Democratic frontrunner Joe Biden is receiving many sideways glances and correctives—as well as direct rebukes—for suggesting President Donald Trump is somehow an "aberration" separate from the ills and misdeeds of the contemporary Republican Party.
According to the New York Times' Shane Goldmacher published on Saturday, Biden has used the term "aberration" repeatedly on the campaign trail in Iowa over recent days. The reporting indicates that many Democratic operatives and voters—though they agree Trump represents a unique threat and is unlike any president to ever hold the office—believe it's a "naive" understanding of the current politics, as well as bad strategy, to frame Trump's relationship to the GOP this way.
As Goldmacher reports:
There is no disagreement among Democrats about the urgency of defeating Mr. Trump. But Mr. Biden's singular focus on the president as the source of the nation's ills, while extending an olive branch to Republicans, has exposed a significant fault line in the Democratic primary.
Democrats, like Senators Bernie Sanders and Elizabeth Warren, see the president as a symptom of something deeper, both in a Republican Party overtaken by Trumpism and a nation cleaved by partisanship. Simply ousting Mr. Trump, they tell voters, is not enough.
It's a debate that goes beyond the policy differences separating a moderate like Mr. Biden from an insurgent like Mr. Sanders, elevating questions about whether the old rules of inside-the-Beltway governance still apply. And it has thrown into stark relief one of the fundamental questions facing the Democratic electorate: Do Democrats want a bipartisan deal-maker promising a return to normalcy, or a partisan warrior offering more transformative change?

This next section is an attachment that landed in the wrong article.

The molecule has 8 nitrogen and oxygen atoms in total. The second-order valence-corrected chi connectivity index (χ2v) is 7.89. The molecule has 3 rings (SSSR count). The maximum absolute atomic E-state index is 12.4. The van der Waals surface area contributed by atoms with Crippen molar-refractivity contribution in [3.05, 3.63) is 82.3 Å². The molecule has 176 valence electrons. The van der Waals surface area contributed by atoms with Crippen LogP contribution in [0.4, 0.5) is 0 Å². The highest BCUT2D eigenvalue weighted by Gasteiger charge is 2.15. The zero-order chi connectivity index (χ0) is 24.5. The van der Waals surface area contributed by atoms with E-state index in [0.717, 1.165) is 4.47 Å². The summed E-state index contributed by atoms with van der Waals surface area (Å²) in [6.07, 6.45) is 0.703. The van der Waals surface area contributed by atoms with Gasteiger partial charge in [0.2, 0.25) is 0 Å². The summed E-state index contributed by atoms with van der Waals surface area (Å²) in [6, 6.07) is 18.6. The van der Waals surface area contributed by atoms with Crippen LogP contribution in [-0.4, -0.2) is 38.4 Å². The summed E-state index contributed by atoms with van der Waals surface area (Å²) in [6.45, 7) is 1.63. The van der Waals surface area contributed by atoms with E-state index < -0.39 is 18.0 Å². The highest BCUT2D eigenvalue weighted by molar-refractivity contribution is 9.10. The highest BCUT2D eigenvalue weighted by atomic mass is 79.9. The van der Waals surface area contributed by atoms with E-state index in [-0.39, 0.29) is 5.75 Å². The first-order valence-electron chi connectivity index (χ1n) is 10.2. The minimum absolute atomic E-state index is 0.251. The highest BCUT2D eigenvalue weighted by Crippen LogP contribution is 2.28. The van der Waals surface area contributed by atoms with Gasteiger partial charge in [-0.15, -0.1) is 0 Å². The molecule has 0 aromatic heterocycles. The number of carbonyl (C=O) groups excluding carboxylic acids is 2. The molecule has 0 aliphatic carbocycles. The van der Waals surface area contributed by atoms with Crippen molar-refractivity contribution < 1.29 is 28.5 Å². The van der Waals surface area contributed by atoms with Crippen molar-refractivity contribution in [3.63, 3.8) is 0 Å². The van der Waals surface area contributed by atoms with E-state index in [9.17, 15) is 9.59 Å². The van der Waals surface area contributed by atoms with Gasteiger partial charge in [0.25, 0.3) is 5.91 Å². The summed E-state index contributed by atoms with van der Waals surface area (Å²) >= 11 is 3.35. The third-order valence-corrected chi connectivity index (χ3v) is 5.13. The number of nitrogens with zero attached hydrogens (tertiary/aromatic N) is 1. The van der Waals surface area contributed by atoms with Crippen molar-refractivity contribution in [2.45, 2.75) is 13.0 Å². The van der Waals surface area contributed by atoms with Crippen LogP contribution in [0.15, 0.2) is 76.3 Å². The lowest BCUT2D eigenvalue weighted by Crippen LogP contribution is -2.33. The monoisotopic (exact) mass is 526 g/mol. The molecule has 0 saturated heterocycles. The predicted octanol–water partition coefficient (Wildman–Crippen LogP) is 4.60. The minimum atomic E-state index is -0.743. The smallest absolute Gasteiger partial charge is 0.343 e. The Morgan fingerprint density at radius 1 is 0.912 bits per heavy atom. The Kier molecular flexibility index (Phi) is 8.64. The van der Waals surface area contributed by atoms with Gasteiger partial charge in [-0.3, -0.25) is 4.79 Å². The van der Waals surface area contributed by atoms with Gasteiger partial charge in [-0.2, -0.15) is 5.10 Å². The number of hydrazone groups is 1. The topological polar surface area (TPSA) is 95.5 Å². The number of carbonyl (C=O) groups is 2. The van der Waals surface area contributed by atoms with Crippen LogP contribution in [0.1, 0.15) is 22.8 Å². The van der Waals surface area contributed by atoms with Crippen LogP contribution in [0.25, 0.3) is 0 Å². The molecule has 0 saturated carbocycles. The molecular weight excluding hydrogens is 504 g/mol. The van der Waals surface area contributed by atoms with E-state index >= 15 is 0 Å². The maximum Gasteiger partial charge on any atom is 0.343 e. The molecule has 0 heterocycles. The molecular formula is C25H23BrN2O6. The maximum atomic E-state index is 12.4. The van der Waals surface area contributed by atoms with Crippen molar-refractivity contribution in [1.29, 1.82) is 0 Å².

In his response to the Times story, former journalist David Sirota, now a speech writer and advisor for the Sanders campaign, sided with those who believe Biden's position is nothing short of "naive."
John Carl Baker, a senior program officer for the Ploughshares Fund, said on his personal Twitter account: "There aren't many views I think should be outright disqualifying for a potential nominee, but this is definitely one of them." Lindsey Barrett, an attorney and co-founder of the Georgetown Law Technology Review, tweeted:
— Lindsey Barrett (@LAM_Barrett) May 4, 2019
And Luis Sanchez, an organizer with the progressive group Indivisible, responded:
— Luis Sanchez (@Luis__Sanz) May 4, 2019
While the Times quoted some potential voters at Biden events who believe that it will take someone who can "reach across the aisle" to get things done, Goldmacher also quoted Brian Fallon, former top aide to Hillary Clinton and now the executive director of the group Demand Justice, who said, "Joe Biden knows better" than to separate lawmakers like Senate Majority Mitch McConnell—with whom Biden worked closely with during his years in the Senate—from the president's actions and policies.
"I'm not saying a candidate needs to go around preaching doom and gloom," Fallon said. "But for the good of the country — beyond the short-term political calculus — we need someone who is cleareyed about the situation they will be inheriting if they win the White House."
Rebecca Katz, a progressive Democratic strategist who remains unaligned in the 2020 contest, told the Times, "I feel like the party went through this and the 2016 election showed that Trumpism isn't just Donald Trump — it's the entire Republican Congress, too."
And, she said, "Until there is someone in the Republican Party who can stand up to Trump, then none of them are better than Trump."